5 Reasons why Mark Zuckerberg is changing Facebook’s name to Meta
Facebook’s new corporate name is Meta, according to CEO Mark Zuckerberg, in an apparent effort to rebrand the company from a damaged social network to a tech pioneer focused on creating the “metaverse,” the next generation of online interaction.
The Facebook app, which is used by over 3 billion people every month all across the world, will remain its name. Zuckerberg, addressing at the firm’s Connect virtual reality conference, said it’s time to rebrand the company to reflect its larger goals.
He stated, “It’s time for us to establish a new business brand that encompasses all we do.” “From now on, we’re going to prioritize the metaverse over Facebook.”
Seventeen years after Zuckerberg founded Facebook in his Harvard dorm room, the company’s reputation has been tarnished by a series of scandals, ranging from Russian meddling in the 2016 election to the Cambridge Analytica data privacy scandal, which broke in 2018, to the damaging revelations made by former employee turned whistleblower Frances Haugen last month.
Even as the firm has been hammered by a barrage of negative press coverage based on Haugen’s trove of internal documents, Zuckerberg has steadfastly maintained his focus on the metaverse, calling it as the corporation’s new “North Star” on Thursday.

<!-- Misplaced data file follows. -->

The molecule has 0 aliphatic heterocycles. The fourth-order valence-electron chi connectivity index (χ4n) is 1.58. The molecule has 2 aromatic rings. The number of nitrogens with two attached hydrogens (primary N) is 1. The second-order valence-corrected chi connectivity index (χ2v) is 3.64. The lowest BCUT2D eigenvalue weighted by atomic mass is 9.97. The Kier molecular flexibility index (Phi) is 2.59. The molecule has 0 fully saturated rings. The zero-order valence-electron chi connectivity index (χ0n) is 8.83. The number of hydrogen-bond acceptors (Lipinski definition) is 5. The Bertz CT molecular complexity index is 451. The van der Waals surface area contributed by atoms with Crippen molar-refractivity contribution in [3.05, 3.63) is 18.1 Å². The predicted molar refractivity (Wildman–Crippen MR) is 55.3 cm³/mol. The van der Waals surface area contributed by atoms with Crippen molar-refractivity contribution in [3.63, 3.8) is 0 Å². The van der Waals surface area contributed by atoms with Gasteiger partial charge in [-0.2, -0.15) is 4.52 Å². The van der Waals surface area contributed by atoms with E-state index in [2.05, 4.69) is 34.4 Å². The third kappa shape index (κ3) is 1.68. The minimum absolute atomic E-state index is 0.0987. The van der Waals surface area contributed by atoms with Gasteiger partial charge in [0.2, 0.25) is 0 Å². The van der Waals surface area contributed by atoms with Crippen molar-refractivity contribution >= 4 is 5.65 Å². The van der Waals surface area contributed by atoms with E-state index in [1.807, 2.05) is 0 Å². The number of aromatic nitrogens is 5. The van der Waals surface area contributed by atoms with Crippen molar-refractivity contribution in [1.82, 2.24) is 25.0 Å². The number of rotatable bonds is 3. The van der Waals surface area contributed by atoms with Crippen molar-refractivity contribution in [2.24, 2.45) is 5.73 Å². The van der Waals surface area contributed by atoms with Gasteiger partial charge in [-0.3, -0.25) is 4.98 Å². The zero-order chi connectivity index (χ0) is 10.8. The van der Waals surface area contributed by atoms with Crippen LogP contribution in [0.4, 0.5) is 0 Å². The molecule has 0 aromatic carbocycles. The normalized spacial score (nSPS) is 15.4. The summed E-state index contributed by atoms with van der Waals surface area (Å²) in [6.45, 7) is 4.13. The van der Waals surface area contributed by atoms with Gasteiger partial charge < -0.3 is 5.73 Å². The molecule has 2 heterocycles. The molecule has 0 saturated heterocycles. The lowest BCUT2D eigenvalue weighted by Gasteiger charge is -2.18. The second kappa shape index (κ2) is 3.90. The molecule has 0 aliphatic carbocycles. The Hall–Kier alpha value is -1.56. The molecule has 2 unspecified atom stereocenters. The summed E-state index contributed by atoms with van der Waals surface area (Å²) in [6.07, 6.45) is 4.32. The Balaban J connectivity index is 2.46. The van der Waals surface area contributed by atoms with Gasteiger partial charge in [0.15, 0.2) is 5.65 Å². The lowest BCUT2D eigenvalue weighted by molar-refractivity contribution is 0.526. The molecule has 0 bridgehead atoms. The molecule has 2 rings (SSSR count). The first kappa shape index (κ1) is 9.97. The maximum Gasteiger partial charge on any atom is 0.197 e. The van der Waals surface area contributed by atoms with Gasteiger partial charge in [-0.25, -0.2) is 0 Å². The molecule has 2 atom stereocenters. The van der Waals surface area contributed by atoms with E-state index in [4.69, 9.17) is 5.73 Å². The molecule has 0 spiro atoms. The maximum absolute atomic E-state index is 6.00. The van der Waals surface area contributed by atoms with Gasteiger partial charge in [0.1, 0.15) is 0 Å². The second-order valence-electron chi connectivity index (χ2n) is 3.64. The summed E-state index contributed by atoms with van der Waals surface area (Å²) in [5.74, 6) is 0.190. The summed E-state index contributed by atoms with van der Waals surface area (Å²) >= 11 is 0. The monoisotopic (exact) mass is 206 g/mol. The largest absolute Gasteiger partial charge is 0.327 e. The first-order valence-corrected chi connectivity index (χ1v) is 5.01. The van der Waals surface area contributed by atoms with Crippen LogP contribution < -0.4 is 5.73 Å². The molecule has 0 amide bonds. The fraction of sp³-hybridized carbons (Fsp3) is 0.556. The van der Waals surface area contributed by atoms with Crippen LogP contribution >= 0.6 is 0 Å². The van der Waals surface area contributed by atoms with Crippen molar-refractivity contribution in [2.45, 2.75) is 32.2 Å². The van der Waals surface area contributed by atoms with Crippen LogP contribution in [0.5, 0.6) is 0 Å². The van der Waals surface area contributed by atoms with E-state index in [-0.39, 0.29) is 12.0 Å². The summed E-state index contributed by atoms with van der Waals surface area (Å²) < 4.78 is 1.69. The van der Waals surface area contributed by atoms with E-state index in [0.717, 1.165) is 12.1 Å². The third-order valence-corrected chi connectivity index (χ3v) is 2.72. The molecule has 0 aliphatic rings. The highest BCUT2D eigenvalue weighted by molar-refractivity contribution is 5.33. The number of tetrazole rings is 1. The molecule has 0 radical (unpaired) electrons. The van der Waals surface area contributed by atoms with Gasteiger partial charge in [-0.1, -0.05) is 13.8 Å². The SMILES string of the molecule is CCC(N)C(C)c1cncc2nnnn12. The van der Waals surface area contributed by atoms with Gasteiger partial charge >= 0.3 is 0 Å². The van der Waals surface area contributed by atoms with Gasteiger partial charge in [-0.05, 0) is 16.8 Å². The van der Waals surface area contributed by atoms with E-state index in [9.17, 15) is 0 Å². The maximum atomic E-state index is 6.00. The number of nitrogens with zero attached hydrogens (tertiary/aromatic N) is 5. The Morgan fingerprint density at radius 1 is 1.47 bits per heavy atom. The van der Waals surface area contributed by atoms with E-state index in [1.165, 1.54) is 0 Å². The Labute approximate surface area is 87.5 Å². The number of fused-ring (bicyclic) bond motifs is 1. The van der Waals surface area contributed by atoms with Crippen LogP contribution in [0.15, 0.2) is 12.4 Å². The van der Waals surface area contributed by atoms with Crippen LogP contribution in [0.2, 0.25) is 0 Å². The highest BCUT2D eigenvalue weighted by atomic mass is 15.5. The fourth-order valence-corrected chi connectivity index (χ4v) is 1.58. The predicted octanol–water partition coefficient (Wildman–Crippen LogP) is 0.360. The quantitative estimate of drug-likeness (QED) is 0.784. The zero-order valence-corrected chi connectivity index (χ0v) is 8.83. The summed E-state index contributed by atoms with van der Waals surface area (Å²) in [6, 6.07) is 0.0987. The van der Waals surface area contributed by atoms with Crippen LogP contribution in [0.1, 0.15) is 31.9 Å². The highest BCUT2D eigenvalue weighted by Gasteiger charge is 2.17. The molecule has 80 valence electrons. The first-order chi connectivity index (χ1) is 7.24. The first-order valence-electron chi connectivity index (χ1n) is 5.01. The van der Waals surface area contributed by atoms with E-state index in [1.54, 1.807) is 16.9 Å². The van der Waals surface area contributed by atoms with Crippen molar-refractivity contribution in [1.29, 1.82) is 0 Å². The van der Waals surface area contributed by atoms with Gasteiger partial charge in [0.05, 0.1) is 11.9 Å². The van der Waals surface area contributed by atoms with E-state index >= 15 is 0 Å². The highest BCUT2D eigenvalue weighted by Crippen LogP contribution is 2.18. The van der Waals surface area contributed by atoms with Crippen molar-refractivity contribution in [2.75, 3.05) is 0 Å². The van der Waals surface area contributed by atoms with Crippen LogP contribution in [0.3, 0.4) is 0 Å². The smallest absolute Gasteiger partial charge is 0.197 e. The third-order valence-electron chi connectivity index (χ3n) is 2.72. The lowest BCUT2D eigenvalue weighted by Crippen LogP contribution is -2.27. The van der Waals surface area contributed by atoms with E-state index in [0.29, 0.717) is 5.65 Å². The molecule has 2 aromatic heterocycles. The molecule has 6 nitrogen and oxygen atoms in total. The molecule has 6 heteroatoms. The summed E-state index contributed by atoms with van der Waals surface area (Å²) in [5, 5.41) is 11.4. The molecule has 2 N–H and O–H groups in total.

He believes the metaverse will be the next big computing platform to which people will devote their attention and dollars in the coming years. And he wants the newly christened Meta to play a key role in its creation and commercialization.
“The development of our social media apps will always be a priority for us. However, our brand is currently so closely associated with one product that it can’t possibly represent everything we’re doing now, let alone in the future “According to Zuckerberg.
So, what exactly is the metaverse?
He revealed the new moniker in a glittering video presentation that also served as an introduction to the metaverse, a futuristic and ill-defined notion that has recently become a Silicon Valley buzzword.
Neal Stephenson, a science fiction writer, created the word metaverse in his 1992 novel Snow Crash. It’s a term used by enthusiasts to describe immersive virtual locations where individuals may play games, go to concerts, meet up with friends, and purchase a variety of digital goods and services.
In Thursday’s slickly produced movie, Facebook displayed many of these activities, including Zuckerberg riding a virtual reality electric hydrofoil (a nod to his real-life pastime), fighting with a hologram, and wandering through a 3D-rendering of his “living space.”
Facebook announced earlier this week that its expenditure on virtual reality and other next-generation goods and services will eat into its total operating profit by $10 billion this year. It also revealed ambitions to hire 10,000 people in Europe to help construct the metaverse over the next five years.
On Thursday, Zuckerberg stated that he expects to invest “many billions of dollars” for years to come, painting a picture of a future in which a billion people use the metaverse and it generates hundreds of billions of dollars in digital commerce — while acknowledging that this is still “a long way off.”